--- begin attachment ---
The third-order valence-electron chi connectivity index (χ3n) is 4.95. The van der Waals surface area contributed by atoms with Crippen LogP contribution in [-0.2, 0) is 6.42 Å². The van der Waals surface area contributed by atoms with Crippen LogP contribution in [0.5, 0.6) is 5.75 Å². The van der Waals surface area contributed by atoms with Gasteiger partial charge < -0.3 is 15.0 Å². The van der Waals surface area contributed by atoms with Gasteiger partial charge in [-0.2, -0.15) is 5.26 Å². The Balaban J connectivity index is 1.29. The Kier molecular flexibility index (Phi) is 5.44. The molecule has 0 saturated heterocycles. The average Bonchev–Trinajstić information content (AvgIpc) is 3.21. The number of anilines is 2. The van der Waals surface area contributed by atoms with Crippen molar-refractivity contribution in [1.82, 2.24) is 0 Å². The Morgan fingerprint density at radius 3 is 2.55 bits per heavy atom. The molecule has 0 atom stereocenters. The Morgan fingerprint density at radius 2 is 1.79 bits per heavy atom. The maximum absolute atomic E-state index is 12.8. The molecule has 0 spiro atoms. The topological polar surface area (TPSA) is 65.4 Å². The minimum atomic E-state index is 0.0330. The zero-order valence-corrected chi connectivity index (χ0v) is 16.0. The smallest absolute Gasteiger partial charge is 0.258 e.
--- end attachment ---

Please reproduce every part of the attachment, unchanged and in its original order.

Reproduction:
The third-order valence-electron chi connectivity index (χ3n) is 4.95. The van der Waals surface area contributed by atoms with Crippen LogP contribution in [-0.2, 0) is 6.42 Å². The van der Waals surface area contributed by atoms with Crippen LogP contribution in [0.5, 0.6) is 5.75 Å². The van der Waals surface area contributed by atoms with Gasteiger partial charge < -0.3 is 15.0 Å². The van der Waals surface area contributed by atoms with Gasteiger partial charge in [-0.2, -0.15) is 5.26 Å². The Balaban J connectivity index is 1.29. The Kier molecular flexibility index (Phi) is 5.44. The molecule has 0 saturated heterocycles. The average Bonchev–Trinajstić information content (AvgIpc) is 3.21. The number of anilines is 2. The van der Waals surface area contributed by atoms with Crippen molar-refractivity contribution in [1.82, 2.24) is 0 Å². The Morgan fingerprint density at radius 3 is 2.55 bits per heavy atom. The molecule has 0 atom stereocenters. The Morgan fingerprint density at radius 2 is 1.79 bits per heavy atom. The maximum absolute atomic E-state index is 12.8. The molecule has 0 spiro atoms. The topological polar surface area (TPSA) is 65.4 Å². The minimum atomic E-state index is 0.0330. The zero-order valence-corrected chi connectivity index (χ0v) is 16.0. The smallest absolute Gasteiger partial charge is 0.258 e.